London’s markets are enjoying a major revival and are proving a magnet for homebuyers who can see the appeal of living close by. With urban regeneration programmes in full swing across the city, it seems every up-and-coming area and fashionable neighbourhood has a farmers’ market, an antiques market or a flower or craft market.
Some are spontaneous pop-ups, while others are revitalised centuries-old markets (such as Spitalfields). New ones include Rathbone Market, part of a 650-home scheme in Canning Town. And there are sensationally successful food markets — Borough Market in particular —that spill over with saffron paella shops, shimmering displays of fish, freshly baked bread, charcuterie, fruit, homemade pies and sausages and countless tiny pop-up shops, wine bars and cafés.
John Ennis, director of estate agent Foxtons, says: “Markets are really boosting property values. Years ago, there were only a few — Portobello, Covent Garden and Camden Lock — plus some rougher working-class street markets but London is now more like Paris, where neighbourhoods have a distinct character and identity.”
London Farmers’ Markets runs more than 20 certified markets across the capital spanning areas as varied as Balham and Brixton, Parliament Hill and Parsons Green. With these markets traders have to come from within 100 miles of the M25 and all their produce must be grown by them.
Borough Market is one of the capital’s busiest visitor attractions and has helped to propel property values in the SE1 postcode, where prices have trebled since 2000.
A bustling weekend market in warehouses and railway arches along nearby Maltby Street, Bermondsey, is a spillover from Borough Market. What was a slightly off-pitch commercial patch is now a coveted residential address. Bermondsey Central, a new apartment scheme edging the railway, has given momentum to gentrification. Prices from £320,000. A two-bedroom duplex penthouse with huge terrace facing the City skyscrapers costs £725,000. Call Stirling Ackroyd on 020 7940 3888.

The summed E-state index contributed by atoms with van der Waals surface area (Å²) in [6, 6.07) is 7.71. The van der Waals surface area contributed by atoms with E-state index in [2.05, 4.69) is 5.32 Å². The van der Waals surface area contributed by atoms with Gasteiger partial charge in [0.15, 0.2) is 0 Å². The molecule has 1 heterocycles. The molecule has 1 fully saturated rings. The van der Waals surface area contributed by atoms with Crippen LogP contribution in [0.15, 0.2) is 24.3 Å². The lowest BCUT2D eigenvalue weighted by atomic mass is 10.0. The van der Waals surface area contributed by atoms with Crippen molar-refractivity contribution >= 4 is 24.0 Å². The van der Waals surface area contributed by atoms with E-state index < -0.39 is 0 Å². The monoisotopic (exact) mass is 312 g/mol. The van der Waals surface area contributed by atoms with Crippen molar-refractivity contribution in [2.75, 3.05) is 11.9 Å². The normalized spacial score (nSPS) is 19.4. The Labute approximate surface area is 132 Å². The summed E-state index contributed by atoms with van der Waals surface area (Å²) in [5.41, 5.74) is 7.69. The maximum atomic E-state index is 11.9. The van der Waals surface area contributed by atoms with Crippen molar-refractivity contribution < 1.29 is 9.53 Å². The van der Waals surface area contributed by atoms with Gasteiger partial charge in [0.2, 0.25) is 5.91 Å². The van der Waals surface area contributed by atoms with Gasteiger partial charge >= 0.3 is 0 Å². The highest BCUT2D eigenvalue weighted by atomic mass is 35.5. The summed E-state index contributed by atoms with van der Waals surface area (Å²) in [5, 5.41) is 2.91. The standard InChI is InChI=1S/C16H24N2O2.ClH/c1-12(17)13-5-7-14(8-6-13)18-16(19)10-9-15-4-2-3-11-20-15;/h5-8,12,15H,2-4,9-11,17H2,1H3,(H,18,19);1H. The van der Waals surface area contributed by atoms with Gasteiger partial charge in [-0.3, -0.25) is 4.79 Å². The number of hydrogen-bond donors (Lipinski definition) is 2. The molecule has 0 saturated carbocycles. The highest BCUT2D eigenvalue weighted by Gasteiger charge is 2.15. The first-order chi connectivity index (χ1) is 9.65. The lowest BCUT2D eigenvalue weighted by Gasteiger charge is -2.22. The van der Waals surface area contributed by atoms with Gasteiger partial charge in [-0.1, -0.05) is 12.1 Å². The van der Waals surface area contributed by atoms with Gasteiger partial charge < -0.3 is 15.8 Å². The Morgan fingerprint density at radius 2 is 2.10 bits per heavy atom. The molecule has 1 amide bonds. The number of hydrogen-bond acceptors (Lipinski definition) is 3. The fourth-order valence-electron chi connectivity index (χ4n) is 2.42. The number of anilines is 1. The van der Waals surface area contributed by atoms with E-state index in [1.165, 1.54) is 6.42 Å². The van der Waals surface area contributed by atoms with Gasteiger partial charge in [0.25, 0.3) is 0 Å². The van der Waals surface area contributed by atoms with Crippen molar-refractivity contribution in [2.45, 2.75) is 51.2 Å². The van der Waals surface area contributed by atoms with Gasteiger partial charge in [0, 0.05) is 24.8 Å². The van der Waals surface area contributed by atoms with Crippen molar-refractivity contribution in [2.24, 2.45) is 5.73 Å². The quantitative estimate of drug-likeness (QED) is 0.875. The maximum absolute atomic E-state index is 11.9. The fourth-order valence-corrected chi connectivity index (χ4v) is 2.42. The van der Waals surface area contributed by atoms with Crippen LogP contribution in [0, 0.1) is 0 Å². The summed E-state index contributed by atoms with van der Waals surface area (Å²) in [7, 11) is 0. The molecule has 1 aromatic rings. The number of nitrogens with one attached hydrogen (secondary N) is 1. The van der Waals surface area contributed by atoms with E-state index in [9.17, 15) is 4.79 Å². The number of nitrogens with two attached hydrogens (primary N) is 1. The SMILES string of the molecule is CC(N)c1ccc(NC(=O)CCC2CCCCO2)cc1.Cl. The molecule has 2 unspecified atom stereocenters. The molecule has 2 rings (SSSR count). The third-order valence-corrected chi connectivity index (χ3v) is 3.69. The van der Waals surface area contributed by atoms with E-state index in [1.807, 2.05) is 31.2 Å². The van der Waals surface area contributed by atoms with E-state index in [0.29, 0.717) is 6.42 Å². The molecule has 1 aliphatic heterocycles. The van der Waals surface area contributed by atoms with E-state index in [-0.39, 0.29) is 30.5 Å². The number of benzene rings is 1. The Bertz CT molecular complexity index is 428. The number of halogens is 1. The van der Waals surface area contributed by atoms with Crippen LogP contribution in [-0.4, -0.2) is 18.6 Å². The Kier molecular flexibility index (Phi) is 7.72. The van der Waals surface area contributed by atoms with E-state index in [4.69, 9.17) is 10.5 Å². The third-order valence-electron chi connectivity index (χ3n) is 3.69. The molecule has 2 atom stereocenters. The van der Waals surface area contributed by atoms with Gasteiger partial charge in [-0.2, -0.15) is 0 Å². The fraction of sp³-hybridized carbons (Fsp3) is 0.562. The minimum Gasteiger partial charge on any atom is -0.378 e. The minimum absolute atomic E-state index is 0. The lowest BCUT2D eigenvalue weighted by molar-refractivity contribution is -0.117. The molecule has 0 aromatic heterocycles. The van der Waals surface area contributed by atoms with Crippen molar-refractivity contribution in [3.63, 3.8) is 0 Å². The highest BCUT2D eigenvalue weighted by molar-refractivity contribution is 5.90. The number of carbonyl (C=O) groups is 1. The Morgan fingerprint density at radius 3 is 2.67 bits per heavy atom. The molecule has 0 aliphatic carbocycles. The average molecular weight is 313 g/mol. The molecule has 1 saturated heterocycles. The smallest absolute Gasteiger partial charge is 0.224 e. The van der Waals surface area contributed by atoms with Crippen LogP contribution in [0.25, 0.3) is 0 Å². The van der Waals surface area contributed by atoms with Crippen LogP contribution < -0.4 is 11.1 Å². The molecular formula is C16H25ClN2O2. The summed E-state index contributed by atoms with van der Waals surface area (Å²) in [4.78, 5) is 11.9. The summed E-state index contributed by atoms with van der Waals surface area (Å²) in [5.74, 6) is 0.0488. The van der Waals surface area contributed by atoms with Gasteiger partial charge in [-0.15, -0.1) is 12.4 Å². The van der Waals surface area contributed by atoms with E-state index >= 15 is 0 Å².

Also on Maltby Street, housing association L&Q is building Century House, a development of 154 apartments, a mix of private sale and shared ownership. Call 0844 406 9000.
Homes in such locations are so hot that Savills is inviting bids on a number of period-architecture apartments at Spitalfields Market in east London. The two- and three-bedroom homes are part of the market’s 19th-century structure and sit above trendy shops on Brushfield Street and Lamb Street.
“We received 60 enquiries on the first day the properties were launched and the calls have been flooding in since,” says Zak James. “The apartments need complete renovation. But many of the period features are in situ and the flats come with new 100-year leases.” Savills has suggested guide prices starting at £360,000 but final bids, due by 3pm on October 25, 2012, are expected to be well above this.
© Graham Jepson